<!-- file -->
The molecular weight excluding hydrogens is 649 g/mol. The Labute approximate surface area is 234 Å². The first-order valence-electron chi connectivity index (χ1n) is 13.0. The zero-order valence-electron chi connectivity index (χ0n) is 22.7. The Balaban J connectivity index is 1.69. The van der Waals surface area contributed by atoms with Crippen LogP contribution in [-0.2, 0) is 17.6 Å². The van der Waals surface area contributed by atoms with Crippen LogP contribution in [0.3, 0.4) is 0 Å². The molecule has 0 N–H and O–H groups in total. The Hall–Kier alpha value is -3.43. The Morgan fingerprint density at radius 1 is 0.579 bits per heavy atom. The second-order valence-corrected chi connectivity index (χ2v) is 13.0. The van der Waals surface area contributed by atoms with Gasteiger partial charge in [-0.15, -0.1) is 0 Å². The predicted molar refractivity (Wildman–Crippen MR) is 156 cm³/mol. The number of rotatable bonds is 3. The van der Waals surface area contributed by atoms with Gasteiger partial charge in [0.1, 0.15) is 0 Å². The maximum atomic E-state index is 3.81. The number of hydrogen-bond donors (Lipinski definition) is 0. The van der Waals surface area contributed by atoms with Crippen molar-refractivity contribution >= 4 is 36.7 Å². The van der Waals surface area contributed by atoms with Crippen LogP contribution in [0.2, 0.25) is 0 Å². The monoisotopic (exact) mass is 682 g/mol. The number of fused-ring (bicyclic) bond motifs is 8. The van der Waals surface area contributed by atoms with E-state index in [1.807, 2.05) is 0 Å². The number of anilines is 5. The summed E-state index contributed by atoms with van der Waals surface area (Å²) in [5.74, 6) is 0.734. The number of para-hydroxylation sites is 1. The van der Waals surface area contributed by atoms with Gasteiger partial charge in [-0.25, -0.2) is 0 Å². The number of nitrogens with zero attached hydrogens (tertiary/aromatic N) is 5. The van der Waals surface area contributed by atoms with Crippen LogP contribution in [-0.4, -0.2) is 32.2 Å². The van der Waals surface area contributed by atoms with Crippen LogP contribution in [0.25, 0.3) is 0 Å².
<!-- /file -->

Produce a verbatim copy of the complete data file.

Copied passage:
The molecular weight excluding hydrogens is 649 g/mol. The Labute approximate surface area is 234 Å². The first-order valence-electron chi connectivity index (χ1n) is 13.0. The zero-order valence-electron chi connectivity index (χ0n) is 22.7. The Balaban J connectivity index is 1.69. The van der Waals surface area contributed by atoms with Crippen LogP contribution in [-0.2, 0) is 17.6 Å². The van der Waals surface area contributed by atoms with Crippen LogP contribution in [0.3, 0.4) is 0 Å². The molecule has 0 N–H and O–H groups in total. The Hall–Kier alpha value is -3.43. The Morgan fingerprint density at radius 1 is 0.579 bits per heavy atom. The second-order valence-corrected chi connectivity index (χ2v) is 13.0. The van der Waals surface area contributed by atoms with Gasteiger partial charge in [-0.15, -0.1) is 0 Å². The predicted molar refractivity (Wildman–Crippen MR) is 156 cm³/mol. The number of rotatable bonds is 3. The van der Waals surface area contributed by atoms with Gasteiger partial charge in [0.1, 0.15) is 0 Å². The maximum atomic E-state index is 3.81. The number of hydrogen-bond donors (Lipinski definition) is 0. The van der Waals surface area contributed by atoms with Crippen molar-refractivity contribution >= 4 is 36.7 Å². The van der Waals surface area contributed by atoms with Crippen LogP contribution in [0.2, 0.25) is 0 Å². The monoisotopic (exact) mass is 682 g/mol. The number of fused-ring (bicyclic) bond motifs is 8. The van der Waals surface area contributed by atoms with E-state index in [1.807, 2.05) is 0 Å². The number of anilines is 5. The summed E-state index contributed by atoms with van der Waals surface area (Å²) in [5.74, 6) is 0.734. The number of para-hydroxylation sites is 1. The van der Waals surface area contributed by atoms with Gasteiger partial charge in [-0.25, -0.2) is 0 Å². The number of nitrogens with zero attached hydrogens (tertiary/aromatic N) is 5. The van der Waals surface area contributed by atoms with Crippen LogP contribution in [-0.4, -0.2) is 32.2 Å². The van der Waals surface area contributed by atoms with Crippen LogP contribution in [0.25, 0.3) is 0 Å².